This title provides with introductions by Dr Dieter Fuchs and Joseph O'connor. Against the backdrop of nineteenth century Dublin, a boy becomes a man: his mind testing its powers, obsessions taking hold and loosening again, the bonds of family, tradition, nation and religion transforming from supports into shackles; until the young man devotes himself to the celebration of beauty, and reaches for independence and the life of an artist.
Turning a skeptical eye on the idea that Renaissance artists were widely believed to be as utterly admirable as Vasari claimed, this book re-opens the question of why artists were praised and by whom, and specifically why the language of divinity was invoked, a practice the ancients did not license. The epithet "divino" is examined in the context of claims to liberal arts status and to analogy with poets, musicians, and other "uomini famossi." The reputations of Michelangelo and Brunelleschi are compared not only with each other but with those of Dante and Ariosto, of Aretino and of the ubiquitous beloved of the sonnet tradition. Nineteenth-century reformulations of the idea of Renaissance artistic divinity are treated in the epilogue, and twentieth-century treatments of the idea of artistic "ingegno" in an appendix.
A masterpiece of modern fiction, James Joyce's semiautobiographical first novel follows Stephen Dedalus, a sensitive and creative youth who rebels against his family, his education, and his country by committing himself to the artist's life. "I will not serve," vows Dedalus, "that in which I no longer believe..and I will try to express myself in some mode of life or art as freely as I can." To Dedalus, the artist is like God-one who "remains within or behind or beyond or above his handiwork, invisible, refined out of existence, indifferent, paring his fingernails." Joyce's rendering of the impressions of childhood broke ground in the use of language. "He took on the almost infinite English language," Jorge Luis Borges once said. "He wrote in a language invented by himself..Joyce brought a new music to English." As a bold literary experiment, this classic has had a huge and lasting influence on the contemporary novel.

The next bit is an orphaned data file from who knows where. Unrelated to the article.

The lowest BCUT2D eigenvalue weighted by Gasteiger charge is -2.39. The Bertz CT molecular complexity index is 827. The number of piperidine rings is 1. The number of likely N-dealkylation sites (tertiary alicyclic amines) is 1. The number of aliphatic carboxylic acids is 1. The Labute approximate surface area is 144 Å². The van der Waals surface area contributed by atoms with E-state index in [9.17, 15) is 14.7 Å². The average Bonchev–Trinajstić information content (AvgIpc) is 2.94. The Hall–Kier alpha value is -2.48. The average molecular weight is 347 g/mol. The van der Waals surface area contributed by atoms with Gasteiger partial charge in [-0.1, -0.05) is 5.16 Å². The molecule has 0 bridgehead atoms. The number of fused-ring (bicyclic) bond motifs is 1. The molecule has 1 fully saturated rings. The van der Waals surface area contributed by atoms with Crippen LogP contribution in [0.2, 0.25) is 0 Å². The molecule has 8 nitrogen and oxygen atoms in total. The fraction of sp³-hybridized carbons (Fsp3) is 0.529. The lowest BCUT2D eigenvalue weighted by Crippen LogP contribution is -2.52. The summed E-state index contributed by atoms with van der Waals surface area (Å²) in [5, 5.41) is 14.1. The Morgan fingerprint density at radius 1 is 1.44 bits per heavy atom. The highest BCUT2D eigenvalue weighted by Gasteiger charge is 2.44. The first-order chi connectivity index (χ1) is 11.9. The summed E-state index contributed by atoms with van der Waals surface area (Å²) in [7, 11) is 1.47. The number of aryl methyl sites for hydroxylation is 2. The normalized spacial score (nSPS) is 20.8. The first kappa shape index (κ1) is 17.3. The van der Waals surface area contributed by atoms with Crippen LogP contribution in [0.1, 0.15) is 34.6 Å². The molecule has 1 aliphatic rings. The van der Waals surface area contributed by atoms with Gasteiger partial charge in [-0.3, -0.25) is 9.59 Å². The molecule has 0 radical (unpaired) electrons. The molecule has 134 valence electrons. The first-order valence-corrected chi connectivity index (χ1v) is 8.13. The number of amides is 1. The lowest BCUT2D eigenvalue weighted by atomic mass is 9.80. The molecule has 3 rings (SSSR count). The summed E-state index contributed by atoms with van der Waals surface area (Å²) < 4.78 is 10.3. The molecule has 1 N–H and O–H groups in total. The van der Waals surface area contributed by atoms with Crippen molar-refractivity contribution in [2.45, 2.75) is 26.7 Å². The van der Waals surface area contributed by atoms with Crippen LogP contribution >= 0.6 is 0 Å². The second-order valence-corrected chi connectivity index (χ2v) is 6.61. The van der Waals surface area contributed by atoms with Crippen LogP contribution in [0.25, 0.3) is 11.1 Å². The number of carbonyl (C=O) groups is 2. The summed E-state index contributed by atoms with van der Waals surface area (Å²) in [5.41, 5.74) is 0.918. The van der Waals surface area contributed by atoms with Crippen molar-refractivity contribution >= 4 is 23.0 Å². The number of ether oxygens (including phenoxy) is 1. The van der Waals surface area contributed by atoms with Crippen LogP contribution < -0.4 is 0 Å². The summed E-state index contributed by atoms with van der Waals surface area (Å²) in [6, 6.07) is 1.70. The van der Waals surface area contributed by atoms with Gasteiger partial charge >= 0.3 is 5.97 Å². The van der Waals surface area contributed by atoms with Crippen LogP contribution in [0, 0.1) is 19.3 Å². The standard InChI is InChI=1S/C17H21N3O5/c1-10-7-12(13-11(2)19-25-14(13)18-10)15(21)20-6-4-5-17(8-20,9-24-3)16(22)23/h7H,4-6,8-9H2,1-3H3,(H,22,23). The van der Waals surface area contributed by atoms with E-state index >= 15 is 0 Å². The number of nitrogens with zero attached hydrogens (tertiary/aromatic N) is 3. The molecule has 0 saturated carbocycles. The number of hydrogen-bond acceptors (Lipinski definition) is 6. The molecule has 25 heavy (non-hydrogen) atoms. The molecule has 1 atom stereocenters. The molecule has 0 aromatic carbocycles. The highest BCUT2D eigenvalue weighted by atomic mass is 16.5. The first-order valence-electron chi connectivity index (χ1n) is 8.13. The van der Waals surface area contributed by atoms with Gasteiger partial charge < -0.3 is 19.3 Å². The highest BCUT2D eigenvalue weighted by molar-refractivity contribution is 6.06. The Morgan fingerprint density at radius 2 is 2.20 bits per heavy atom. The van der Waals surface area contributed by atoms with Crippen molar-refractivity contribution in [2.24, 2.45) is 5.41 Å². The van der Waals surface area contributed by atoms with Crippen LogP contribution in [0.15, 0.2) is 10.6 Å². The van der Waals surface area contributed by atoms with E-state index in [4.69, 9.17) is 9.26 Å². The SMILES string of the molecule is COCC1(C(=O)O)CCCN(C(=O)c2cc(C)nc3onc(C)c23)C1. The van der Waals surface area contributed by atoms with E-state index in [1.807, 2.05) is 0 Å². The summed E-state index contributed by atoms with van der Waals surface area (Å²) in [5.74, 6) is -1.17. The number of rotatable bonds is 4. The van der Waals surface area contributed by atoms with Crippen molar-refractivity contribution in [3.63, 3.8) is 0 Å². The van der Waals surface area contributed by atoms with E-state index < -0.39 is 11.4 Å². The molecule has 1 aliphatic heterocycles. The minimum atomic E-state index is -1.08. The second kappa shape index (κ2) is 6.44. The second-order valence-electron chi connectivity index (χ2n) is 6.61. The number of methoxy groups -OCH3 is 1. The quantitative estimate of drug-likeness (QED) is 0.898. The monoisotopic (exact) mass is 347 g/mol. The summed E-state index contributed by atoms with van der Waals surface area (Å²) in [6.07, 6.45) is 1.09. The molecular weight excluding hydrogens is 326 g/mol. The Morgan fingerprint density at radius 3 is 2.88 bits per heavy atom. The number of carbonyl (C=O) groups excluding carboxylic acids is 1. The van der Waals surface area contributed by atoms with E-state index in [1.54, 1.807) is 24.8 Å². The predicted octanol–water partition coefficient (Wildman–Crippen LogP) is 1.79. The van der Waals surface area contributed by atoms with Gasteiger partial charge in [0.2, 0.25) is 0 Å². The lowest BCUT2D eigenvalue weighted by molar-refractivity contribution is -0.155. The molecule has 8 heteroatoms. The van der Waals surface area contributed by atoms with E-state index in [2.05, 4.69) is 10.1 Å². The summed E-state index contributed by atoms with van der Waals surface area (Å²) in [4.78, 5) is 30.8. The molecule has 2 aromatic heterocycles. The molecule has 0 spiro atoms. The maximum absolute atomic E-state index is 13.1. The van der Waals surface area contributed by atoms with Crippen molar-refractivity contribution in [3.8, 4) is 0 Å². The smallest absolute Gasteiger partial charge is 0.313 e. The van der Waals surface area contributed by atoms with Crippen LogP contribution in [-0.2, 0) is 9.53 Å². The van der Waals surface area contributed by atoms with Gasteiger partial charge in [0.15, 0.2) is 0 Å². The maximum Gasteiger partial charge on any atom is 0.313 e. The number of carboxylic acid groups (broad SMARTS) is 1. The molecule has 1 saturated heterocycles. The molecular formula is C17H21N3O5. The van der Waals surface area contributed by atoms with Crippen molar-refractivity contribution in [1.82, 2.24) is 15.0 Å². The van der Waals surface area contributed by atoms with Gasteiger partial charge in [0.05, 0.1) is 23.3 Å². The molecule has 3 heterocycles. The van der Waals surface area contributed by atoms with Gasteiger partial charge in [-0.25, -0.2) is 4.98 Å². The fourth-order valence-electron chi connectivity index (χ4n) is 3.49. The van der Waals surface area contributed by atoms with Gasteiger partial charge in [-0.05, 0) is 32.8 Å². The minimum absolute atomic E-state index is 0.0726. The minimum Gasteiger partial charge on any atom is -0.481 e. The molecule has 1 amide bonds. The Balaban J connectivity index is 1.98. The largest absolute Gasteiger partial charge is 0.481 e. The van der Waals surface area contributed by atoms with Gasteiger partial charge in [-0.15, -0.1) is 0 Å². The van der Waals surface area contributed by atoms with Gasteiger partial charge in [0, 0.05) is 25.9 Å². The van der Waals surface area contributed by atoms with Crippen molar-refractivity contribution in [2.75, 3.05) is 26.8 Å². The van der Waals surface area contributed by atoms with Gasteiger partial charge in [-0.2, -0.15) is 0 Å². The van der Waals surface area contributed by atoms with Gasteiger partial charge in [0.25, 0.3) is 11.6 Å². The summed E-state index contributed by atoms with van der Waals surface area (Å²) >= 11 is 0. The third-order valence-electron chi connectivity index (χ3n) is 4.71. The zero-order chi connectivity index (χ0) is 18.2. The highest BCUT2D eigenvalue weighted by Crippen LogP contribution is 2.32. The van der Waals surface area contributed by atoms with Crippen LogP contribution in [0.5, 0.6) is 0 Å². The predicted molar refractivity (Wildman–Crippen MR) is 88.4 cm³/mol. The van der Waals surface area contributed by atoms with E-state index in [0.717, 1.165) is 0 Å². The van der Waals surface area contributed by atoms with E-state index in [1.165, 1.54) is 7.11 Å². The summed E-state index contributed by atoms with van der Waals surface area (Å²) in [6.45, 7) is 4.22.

Ethnomusicology: A Contemporary Reader is designed to supplement a textbook for an introductory course in ethnomusicology. It offers a cross section of the best new writing in the field from the last 15-20 years. Many instructors supplement textbook readings and listening assignments with scholarly articles that provide more in-depth information on geographic regions and topics and introduce issues that can facilitate class or small group discussion. These sources serve other purposes as well: they exemplify research technique and format and serve as models for the use of academic language, and collectively they can also illustrate the range of ethnographic method and analytical style in the discipline of ethnomusicology. Ethnomusicology: A Contemporary Reader serves as a basic introduction to the best writing in the field for students, professors, and music professionals. It is perfect for both introductory and upper level courses in world music.
The Artist is a collection of beautiful poems, some formal poetry, others free verse, inspired by works of art, by nature, life, love and loss. A memorable collection which will keep you coming back again and again.
Lewisham Hotel Articles
Lewisham Hotel Books